Ottawa to increase funding for First Nations child welfare services

Indigenous Services Minister Jane Philpott says her department would immediately move to increase funding for First Nation child welfare services after another compliance order from the Canadian Human Rights Tribunal found the federal government fails to grasp the “seriousness and emergency of the issues.”

Indigenous Services Minister Jane Philpott says Ottawa moving to immediately increase funding

Indigenous Services Minister Jane Philpott said the federal government is moving to immediately provide additional funding for First Nation child welfare services. (Adrian Wyld/Canadian Press)

Indigenous Services Minister Jane Philpott says her department would immediately move to increase funding for First Nation child welfare services following another compliance order from the Canadian Human Rights Tribunal found Ottawa fails to grasp the "seriousness and emergency of the issues."

The tribunal issued its fourth compliance order against the federal government Thursday morning, again finding that First Nation children continue to face discrimination as a result of inadequate funding for child welfare services.

"While the necessity to account for public funds is certainly legitimate, it becomes troubling when used as an argument to justify the mass removal of children rather than preventing it," said the ruling. "There is a need to shift this right now to cease discrimination."

The tribunal said it was "incorrect for Canada to say it did everything that it could do and everything that was asked of it in the immediate term, which has now become the mid-term."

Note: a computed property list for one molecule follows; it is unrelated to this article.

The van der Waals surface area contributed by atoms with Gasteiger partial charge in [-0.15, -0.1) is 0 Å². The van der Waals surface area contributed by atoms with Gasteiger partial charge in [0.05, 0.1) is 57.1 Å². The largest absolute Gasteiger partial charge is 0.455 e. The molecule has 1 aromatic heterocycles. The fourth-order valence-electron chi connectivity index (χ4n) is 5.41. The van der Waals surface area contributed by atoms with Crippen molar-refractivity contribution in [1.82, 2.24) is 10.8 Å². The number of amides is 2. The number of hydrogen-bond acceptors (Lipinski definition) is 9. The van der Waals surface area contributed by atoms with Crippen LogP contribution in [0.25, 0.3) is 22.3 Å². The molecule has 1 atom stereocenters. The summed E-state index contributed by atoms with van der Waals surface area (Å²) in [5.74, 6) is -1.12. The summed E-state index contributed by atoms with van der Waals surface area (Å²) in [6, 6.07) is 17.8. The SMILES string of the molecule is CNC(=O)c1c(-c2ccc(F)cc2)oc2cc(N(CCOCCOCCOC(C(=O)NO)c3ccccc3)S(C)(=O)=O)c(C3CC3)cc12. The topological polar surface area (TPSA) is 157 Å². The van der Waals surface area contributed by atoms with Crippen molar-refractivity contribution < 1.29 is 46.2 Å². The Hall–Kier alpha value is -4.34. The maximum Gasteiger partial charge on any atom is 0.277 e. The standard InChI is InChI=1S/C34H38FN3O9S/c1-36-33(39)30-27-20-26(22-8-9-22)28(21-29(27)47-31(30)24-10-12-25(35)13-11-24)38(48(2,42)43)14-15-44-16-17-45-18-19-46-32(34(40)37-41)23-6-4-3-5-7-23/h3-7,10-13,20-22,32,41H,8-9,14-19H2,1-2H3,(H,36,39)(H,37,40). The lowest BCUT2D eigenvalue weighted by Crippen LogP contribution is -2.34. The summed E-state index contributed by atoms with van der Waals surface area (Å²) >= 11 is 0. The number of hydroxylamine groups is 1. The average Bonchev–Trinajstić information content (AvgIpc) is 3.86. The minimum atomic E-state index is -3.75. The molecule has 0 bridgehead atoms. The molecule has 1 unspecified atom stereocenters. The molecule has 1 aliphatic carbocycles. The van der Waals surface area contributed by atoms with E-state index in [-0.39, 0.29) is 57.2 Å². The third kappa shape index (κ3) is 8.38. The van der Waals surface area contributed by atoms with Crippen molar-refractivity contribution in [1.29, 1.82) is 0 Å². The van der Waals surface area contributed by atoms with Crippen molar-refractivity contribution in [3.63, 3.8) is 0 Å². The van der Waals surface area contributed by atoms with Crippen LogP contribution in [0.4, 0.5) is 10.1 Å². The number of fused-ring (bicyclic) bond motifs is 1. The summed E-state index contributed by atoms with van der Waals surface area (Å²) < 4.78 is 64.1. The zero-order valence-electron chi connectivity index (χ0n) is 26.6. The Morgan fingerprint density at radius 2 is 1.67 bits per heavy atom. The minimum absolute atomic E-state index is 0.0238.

The tribunal issued several orders directed at Ottawa, including covering the actual cost of services provided by First Nation child welfare agencies, and the actual cost of mental health services for First Nations children and youth in Ontario.

The tribunal also ordered Ottawa to enter into a consultation protocol with the Assembly of First Nations, the Chiefs of Ontario, Nishnawbe Aski Nation and the FIrst Nations Child and Family Caring Society.

The tribunal ruled in January 2016 that Ottawa discriminated against First Nation children by underfunding child welfare services. The tribunal ordered Canada to immediately overhaul the system and increase funding.

Ottawa pledges immediate funding

Ottawa moved quickly to respond to some of the tribunal's orders.

Philpott told reporters in Ottawa that officials sent letters Thursday morning to 105 First Nation child welfare agencies informing them that Ottawa would be funding their "actual costs" for prevention, intake legal fees, building repairs and other associated costs. Philpott said the department would also cover these costs retroactively to Jan. 26, 2016.

Minister of Indigenous Services Jane Philpott says she has advised all 105 First Nations agencies that the government will immediately begin to cover costs for things like prevention, intake and investigation, and legal fees. 2:36

Ottawa is also moving immediately to comply with the order on funding First Nation children and youth mental health services in Ontario.